Search other articles
Is your workstation healthy?
Is your workstation healthy?
Computers make us more productive and efficient, but sitting in front of a screen all day long has a negative side, too. BeWell discusses this issue with Jeff Melton, Information Systems Manager for the Stanford Prevention Research Center.
Q: Jeff, what is the downside of spending more and more time in front of our computers?
A: The list of potential negatives is quite long: eye strain, repetitive injuries (e.g., carpal tunnel syndrome), other body aches from sitting with poor posture, bad eating habits (grabbing “munchies” at our desk instead of leaving the computer station for a proper meal), and overall fatigue.
Q: What if a job demands a high level of computer use?
A: Try to prioritize what you do on the computer to allow for breaks, such as when the computer is performing an automated task. Batch some of the automated jobs so you can take a longer break from time to time.
As Jane Rothstein (Coordinator of HIP Environmental Behavior Change) has pointed out (see the BeWell article, “Less is More”), the computer screen is hypnotic, and it is easy to almost enter a trance while sitting there. Hours may go by before you realize your body needs a break. This is especially true if you are surfing the web, and clicking on links. Much of this can be helped by regular breaks away from the screen. Ideally, these breaks would include some physical movement (like walking or stretching) or time outdoors. Listening to music or meditating briefly (even for 10 minutes) also helps.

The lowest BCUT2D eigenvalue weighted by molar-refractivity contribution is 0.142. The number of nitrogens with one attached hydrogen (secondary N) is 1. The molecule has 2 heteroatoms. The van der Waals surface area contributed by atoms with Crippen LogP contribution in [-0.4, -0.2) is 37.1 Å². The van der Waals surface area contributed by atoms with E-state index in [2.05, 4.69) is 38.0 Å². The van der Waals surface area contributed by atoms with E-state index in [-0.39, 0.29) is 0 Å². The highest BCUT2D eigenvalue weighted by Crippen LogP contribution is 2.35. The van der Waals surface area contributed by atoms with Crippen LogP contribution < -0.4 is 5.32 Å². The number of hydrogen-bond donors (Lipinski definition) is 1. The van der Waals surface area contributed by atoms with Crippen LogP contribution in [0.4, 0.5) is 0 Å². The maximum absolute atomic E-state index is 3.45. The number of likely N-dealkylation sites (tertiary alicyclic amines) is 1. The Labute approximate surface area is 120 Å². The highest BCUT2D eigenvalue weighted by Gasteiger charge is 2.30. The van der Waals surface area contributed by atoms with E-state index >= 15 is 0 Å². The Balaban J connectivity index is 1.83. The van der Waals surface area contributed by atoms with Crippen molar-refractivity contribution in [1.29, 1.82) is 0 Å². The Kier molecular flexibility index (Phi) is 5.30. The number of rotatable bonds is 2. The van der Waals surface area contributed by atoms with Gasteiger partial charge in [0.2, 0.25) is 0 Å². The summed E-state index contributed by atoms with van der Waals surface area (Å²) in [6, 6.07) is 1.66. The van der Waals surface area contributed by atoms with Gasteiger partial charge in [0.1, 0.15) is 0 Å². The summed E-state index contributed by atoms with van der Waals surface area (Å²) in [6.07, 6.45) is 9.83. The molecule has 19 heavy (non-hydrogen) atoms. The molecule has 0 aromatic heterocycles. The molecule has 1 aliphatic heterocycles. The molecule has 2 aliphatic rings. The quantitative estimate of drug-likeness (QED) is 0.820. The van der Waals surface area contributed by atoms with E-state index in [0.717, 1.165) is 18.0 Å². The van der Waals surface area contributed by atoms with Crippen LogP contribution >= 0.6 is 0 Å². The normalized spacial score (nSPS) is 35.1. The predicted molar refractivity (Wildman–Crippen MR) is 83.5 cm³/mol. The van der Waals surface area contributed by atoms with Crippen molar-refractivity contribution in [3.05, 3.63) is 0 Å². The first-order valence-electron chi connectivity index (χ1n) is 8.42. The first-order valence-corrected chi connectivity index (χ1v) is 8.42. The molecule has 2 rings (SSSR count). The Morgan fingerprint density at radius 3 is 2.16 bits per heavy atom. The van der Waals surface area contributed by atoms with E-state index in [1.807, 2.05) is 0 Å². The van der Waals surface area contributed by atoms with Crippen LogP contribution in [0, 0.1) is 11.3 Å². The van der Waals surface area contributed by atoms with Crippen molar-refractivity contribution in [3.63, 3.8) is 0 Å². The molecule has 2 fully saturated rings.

Q: Are there common mistakes I can avoid?
A: In addition to the aforementioned tendency to stay in front of the computer screen for too long of a stretch without a break (“trying to pound out the work just to get it done”), reconsider the chair you’re sitting in: does it give you the lumbar support you need, and is it the right height? Could you work better with a different keyboard tray, keyboard, mouse, and monitor/LCD size? Lastly, take a look at the bigger picture of where you’re working; is the area as conducive to the work you need to do as it could be? What might you change about the lighting, or your eyewear, to reduce eye strain?
Q: What is the most surprising thing you have learned over your career?
A: There is no one solution, you need to find what works for you and apply it. For individuals who work on a help desk, it’s extremely hard to get away from the desk because you are required to be there during certain hours. However, consider:
- wireless headsets
- a more comfortable chair
- a keyboard, mouse, and monitor that specifically work for you and your body type
- an atmosphere around you that allows you to work at your full potential.
Think your workstation could be improved? Free ergonomic workstation assistance is available through Environmental Health & Safety. Learn more.
Interview conducted by Julie Croteau and edited by Lane McKenna.